Looking after your health

Before you travel, be sure to refer carefully to the information provided here by the Israeli Ministry of Health for the most current COVID-19-related protocols.

With the exception of current COVID-19 guidelines, there are no special inoculations required for travel in Palestine, though it is recommended that you be up to date with immunizations against hepatitis A, polio, tetanus, tuberculosis, and typhoid fever. The greatest risks are from heat stroke/exhaustion, sunburn, dehydration and traveler’s diarrhea. All travelers should take the usual health precautions, carry water at all times, ensure that they drink only bottled water, protect themselves from the sun, and carry a small personal first aid kit.  


Safety and security

Palestinians are a friendly and hospitable people with legendary respect for guests and visitors to their land. Despite the increase in security in the West Bank in recent years, it is clearly not possible for the Siraj Center to guarantee the personal safety of every traveler to Palestine. There is still an element of political tension and instability.  Travelers are advised to visit the website of their home government for detailed and up-to-date information about the security situation in Israel and the Occupied Palestinian Territories (see below for relevant web links).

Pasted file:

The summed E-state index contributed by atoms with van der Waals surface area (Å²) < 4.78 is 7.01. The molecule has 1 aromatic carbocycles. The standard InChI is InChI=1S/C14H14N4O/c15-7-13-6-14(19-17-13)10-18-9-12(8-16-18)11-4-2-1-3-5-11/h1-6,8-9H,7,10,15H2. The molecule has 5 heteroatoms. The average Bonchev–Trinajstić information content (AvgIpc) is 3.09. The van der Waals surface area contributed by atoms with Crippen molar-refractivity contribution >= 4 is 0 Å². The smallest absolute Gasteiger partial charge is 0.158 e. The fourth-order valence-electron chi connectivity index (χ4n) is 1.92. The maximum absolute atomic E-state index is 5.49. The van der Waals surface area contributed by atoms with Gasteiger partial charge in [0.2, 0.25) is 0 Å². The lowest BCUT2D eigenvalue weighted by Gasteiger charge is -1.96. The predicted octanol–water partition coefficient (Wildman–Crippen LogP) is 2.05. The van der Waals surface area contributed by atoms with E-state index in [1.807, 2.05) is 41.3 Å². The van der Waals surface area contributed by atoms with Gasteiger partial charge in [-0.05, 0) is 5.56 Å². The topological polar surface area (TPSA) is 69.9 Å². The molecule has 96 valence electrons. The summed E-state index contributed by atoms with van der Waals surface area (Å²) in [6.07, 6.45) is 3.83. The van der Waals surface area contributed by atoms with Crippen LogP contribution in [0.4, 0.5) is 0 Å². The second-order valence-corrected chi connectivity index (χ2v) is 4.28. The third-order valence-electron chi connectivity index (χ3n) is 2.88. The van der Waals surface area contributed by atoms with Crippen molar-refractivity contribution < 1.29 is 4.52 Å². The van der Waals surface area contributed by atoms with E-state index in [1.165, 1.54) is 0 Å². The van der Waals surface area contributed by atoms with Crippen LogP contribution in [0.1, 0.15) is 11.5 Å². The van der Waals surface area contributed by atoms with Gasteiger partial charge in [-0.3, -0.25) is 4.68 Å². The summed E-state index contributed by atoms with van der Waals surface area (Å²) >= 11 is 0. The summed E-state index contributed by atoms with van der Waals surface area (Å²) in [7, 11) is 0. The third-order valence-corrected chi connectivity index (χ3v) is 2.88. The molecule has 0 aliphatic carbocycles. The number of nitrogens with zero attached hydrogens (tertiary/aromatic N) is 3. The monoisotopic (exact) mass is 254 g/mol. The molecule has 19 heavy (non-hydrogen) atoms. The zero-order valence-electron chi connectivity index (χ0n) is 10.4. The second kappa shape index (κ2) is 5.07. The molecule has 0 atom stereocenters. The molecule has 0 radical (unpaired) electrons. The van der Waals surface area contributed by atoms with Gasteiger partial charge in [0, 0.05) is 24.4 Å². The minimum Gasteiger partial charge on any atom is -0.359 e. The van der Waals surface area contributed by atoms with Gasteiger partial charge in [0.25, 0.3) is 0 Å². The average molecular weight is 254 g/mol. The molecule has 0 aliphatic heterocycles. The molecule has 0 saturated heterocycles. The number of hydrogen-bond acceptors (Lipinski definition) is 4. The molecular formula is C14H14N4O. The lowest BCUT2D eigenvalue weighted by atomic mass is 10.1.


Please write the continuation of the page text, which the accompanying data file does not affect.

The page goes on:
Petty travel-related crime – theft or pick pocketing - is extremely rare in Palestine. We advise that travelers exercise normal caution and use common sense in larger towns and cities.

For more details, refer to “Safety and Security Guidelines and Protocols.”



Travel insurance is your responsibility and you are strongly advised to take out adequate travel insurance before you travel, including emergency health care and repatriation coverage.



Street markets abound in all the major towns, selling everything from fruits and vegetables to sweets, toys and small jewelry. Good quality souvenirs and clothes are best sought in Jerusalem’s Old City, where the covered markets offer hours of great browsing, but prices can be high.


Managing your luggage

The lighter and more efficiently you are able to pack, the more easily your luggage can be transferred during the course of your travels. Bring a small day-pack to carry with you during the day, to hold essentials like a reusable water bottle, hat, sunscreen, camera, etc.